Unfortunately, differing standards adopted by different jurisdictions can sometimes muddy the waters.
So it is worth familiarizing yourself with your state and local laws to understand the full picture. You can start by reviewing your state’s landlord tenant laws or you can ask a lawyer to help you navigate these sometimes complicated issues.
For your convenience, here’s our 50 state reference table (including D.C.) that will link you to the official landlord tenant laws of your state.
If you prefer to have a lawyer assist you, I would try JustAnswer. They boast access to thousands of highly-rated, verified real estate lawyers whom you can connect with via their unlimited chat service.
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How to Get an Apartment If You Have Misdemeanors
Ok, so you have a criminal record and maybe it’s just a misdemeanor.
What can you do to place yourself in the best light and get approved for a rental? The good news is that there are a number of solid strategies you can use to improve your chances for getting that coveted rental. Let’s get into them.
Many people are tempted to hide their criminal record during the application process.
Now this may work in some circumstances if the landlord is not paying attention or their screening methods are not effective. However, most apartment complexes are run by professional property management companies and their screening processes are designed to uncover each applicant’s criminal history.
So coming clean upfront may be a better approach because the landlord or property manager will see that you are honest about the situation and are not trying to hide it.
It also gives you an opportunity to explain the circumstances around the misdemeanor and put yourself in the most favorable light before the landlord has discovered the issue for himself.
It’s basic human psychology – the landlord will be surprised and suspicious that you didn’t mention it and it will make it that much harder to get them to be receptive when you try to explain things after the fact.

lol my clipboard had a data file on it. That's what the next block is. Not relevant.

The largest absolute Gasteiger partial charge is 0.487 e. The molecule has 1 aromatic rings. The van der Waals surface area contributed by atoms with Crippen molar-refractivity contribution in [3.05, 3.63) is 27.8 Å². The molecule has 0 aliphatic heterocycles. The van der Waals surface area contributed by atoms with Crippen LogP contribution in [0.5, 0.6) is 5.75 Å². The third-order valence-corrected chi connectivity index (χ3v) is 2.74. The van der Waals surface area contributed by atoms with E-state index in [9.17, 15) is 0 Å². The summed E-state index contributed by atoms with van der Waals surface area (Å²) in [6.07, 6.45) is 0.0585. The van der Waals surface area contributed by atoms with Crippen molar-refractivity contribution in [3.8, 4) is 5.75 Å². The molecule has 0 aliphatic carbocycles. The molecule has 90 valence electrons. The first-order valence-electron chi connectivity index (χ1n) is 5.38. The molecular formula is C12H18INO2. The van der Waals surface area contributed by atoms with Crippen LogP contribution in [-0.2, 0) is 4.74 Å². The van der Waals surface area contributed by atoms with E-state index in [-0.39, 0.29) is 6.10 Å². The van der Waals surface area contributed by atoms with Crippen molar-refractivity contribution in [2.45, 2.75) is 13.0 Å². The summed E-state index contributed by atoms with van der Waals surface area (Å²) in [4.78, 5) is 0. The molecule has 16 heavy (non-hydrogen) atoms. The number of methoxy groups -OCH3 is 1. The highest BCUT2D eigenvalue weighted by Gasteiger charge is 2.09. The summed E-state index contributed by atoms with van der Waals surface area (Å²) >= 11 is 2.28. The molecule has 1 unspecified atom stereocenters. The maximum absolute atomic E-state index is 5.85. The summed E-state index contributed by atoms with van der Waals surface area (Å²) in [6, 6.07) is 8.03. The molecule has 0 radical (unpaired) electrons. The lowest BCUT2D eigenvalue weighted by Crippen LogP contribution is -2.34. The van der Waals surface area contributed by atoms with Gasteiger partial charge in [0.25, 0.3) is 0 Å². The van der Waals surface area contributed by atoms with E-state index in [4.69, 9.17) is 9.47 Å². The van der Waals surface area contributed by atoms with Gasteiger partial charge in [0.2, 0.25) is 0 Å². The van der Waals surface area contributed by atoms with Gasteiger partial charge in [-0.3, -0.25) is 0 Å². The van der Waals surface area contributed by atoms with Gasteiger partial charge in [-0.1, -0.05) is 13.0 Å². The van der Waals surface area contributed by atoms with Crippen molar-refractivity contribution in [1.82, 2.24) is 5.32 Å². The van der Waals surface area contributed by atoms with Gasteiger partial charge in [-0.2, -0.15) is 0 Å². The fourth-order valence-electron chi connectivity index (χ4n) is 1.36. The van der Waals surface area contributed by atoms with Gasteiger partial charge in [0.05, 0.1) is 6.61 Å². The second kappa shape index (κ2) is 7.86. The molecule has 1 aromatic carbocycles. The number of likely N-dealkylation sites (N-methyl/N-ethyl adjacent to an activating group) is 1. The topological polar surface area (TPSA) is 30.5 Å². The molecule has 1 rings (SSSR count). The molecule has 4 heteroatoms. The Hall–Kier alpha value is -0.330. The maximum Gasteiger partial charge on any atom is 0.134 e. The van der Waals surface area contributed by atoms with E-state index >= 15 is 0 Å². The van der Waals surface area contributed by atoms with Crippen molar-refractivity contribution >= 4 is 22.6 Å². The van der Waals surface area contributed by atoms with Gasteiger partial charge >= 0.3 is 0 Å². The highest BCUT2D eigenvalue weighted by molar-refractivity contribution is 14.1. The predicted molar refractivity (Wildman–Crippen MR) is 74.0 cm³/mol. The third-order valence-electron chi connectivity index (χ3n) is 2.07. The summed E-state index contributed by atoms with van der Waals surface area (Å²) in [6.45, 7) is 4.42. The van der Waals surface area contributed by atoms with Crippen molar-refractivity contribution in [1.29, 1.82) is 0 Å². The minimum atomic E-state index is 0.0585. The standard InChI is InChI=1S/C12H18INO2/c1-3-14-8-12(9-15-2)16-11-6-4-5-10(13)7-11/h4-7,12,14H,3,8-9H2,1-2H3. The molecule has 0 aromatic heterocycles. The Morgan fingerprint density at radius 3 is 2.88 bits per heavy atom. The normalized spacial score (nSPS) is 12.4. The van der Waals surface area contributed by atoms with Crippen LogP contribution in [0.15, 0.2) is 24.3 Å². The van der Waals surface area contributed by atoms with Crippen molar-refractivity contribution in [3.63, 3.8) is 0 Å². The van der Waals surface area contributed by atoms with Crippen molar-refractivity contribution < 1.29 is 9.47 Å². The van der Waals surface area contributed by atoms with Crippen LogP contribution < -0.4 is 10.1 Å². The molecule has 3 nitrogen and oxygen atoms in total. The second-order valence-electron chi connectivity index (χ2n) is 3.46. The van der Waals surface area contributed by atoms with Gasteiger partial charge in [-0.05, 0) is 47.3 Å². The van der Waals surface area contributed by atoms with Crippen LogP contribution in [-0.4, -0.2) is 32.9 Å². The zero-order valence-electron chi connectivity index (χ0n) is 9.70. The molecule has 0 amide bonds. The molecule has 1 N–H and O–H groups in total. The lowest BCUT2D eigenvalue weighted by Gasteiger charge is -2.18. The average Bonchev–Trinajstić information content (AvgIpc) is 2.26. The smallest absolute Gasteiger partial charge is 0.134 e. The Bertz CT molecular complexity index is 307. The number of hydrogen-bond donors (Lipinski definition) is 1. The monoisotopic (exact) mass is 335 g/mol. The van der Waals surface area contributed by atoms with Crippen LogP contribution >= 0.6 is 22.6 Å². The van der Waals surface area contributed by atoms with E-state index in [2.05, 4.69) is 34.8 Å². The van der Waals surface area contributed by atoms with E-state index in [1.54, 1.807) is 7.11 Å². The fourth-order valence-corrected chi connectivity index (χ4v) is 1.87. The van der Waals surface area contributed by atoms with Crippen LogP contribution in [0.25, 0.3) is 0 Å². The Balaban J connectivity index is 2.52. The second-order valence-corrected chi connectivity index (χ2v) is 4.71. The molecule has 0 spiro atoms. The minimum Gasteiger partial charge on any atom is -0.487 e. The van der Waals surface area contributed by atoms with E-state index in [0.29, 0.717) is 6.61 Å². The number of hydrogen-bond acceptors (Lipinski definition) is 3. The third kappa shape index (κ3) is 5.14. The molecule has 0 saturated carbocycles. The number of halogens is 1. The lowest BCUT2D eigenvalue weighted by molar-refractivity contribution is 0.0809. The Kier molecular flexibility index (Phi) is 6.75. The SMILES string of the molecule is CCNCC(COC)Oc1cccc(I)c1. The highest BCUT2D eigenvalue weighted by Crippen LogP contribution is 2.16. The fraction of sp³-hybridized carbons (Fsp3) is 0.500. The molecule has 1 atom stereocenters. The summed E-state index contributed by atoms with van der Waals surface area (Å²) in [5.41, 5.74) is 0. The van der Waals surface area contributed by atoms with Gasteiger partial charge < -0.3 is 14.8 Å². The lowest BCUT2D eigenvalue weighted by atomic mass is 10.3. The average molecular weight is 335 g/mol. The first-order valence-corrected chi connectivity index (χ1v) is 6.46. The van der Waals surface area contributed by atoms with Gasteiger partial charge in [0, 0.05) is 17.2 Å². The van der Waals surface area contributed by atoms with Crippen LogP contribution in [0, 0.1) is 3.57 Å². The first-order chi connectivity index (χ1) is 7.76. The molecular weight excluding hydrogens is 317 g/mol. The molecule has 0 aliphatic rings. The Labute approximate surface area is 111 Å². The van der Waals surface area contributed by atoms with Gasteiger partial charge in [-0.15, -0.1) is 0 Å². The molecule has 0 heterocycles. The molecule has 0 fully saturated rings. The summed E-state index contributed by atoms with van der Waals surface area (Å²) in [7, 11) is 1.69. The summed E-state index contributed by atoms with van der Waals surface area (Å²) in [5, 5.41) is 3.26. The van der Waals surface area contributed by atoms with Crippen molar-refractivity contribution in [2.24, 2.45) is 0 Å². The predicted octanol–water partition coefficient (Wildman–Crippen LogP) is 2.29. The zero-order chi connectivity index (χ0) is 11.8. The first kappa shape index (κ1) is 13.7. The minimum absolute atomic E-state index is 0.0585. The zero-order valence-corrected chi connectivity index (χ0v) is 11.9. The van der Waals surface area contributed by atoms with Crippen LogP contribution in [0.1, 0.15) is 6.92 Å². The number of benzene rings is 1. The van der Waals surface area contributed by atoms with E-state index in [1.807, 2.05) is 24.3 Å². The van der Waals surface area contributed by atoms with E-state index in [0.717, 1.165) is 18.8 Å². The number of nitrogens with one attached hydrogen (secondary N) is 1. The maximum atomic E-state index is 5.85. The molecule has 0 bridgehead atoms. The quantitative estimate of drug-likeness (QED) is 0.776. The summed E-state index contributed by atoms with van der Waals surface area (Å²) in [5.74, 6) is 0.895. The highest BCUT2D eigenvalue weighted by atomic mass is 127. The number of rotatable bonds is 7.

Try to Find Landlords Who Are Mom and Pop Operators
Big property management companies are tough to deal with and there is usually very little sympathy coming from them. They are probably processing hundreds of applicants each month and have seen criminal records countless times.
However, a mom and pop operator may only be processing applications on a sporadic basis and won’t be as jaded. They may be much more understanding with regard to your situation.
Make Other Parts of Your Applicant Strong
While having a misdemeanor on your record can be a tough challenge to overcome, it does not mean there is no hope.
You may be able to make up for it with other factors, such as a strong credit score, good and reliable income, a solid rental history, and great references (especially from past rentals).
Offer to Pay More
Obviously, one way to sweeten the pot for a hesitant landlord is to offer to pay a higher rent. Other options include providing a higher security deposit, signing up for a longer lease term, or offering to fix items instead of calling the landlord (if you are handy) .
In short, make yourself stand out from the competition and you may be able to land that rental even if you have a misdemeanor.
Find a Rental That Has Been on the Market For a While
If you go online to places like zillow.com, they will show how long a property has been on the rental market.
Properties that have been on the market for multiple months can be prime targets for you.
After all, they are losing money everyday that the property sits vacant and you could be the answer to their prayer!
So there you have it – a detailed look at whether a landlord can reject you for having a misdemeanor and some tips you can use to help you get approved for a rental. Hope this has been helpful and happy renting!